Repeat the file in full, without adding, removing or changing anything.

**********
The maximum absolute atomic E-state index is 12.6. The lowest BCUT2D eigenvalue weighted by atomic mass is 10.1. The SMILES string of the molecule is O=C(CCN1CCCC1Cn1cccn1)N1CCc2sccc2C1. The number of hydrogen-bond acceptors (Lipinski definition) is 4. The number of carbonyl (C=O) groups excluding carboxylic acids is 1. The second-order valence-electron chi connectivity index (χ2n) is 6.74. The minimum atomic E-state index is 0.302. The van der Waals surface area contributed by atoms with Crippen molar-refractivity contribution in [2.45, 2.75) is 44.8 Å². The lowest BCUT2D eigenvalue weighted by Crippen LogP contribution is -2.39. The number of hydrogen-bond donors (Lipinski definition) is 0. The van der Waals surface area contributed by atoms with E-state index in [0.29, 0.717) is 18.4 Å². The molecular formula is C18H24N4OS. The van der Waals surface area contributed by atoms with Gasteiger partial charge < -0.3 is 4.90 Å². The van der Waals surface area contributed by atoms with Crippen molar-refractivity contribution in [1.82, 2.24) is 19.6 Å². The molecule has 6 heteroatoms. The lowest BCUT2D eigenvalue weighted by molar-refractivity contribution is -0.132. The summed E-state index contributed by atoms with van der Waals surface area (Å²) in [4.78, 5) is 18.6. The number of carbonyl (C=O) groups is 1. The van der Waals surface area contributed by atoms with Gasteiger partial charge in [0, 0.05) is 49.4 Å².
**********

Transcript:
The maximum absolute atomic E-state index is 12.6. The lowest BCUT2D eigenvalue weighted by atomic mass is 10.1. The SMILES string of the molecule is O=C(CCN1CCCC1Cn1cccn1)N1CCc2sccc2C1. The number of hydrogen-bond acceptors (Lipinski definition) is 4. The number of carbonyl (C=O) groups excluding carboxylic acids is 1. The second-order valence-electron chi connectivity index (χ2n) is 6.74. The minimum atomic E-state index is 0.302. The van der Waals surface area contributed by atoms with Crippen molar-refractivity contribution in [2.45, 2.75) is 44.8 Å². The lowest BCUT2D eigenvalue weighted by Crippen LogP contribution is -2.39. The number of hydrogen-bond donors (Lipinski definition) is 0. The van der Waals surface area contributed by atoms with E-state index in [0.29, 0.717) is 18.4 Å². The molecular formula is C18H24N4OS. The van der Waals surface area contributed by atoms with Gasteiger partial charge < -0.3 is 4.90 Å². The van der Waals surface area contributed by atoms with Crippen molar-refractivity contribution in [1.82, 2.24) is 19.6 Å². The molecule has 6 heteroatoms. The lowest BCUT2D eigenvalue weighted by molar-refractivity contribution is -0.132. The summed E-state index contributed by atoms with van der Waals surface area (Å²) in [4.78, 5) is 18.6. The number of carbonyl (C=O) groups is 1. The van der Waals surface area contributed by atoms with Gasteiger partial charge in [0, 0.05) is 49.4 Å².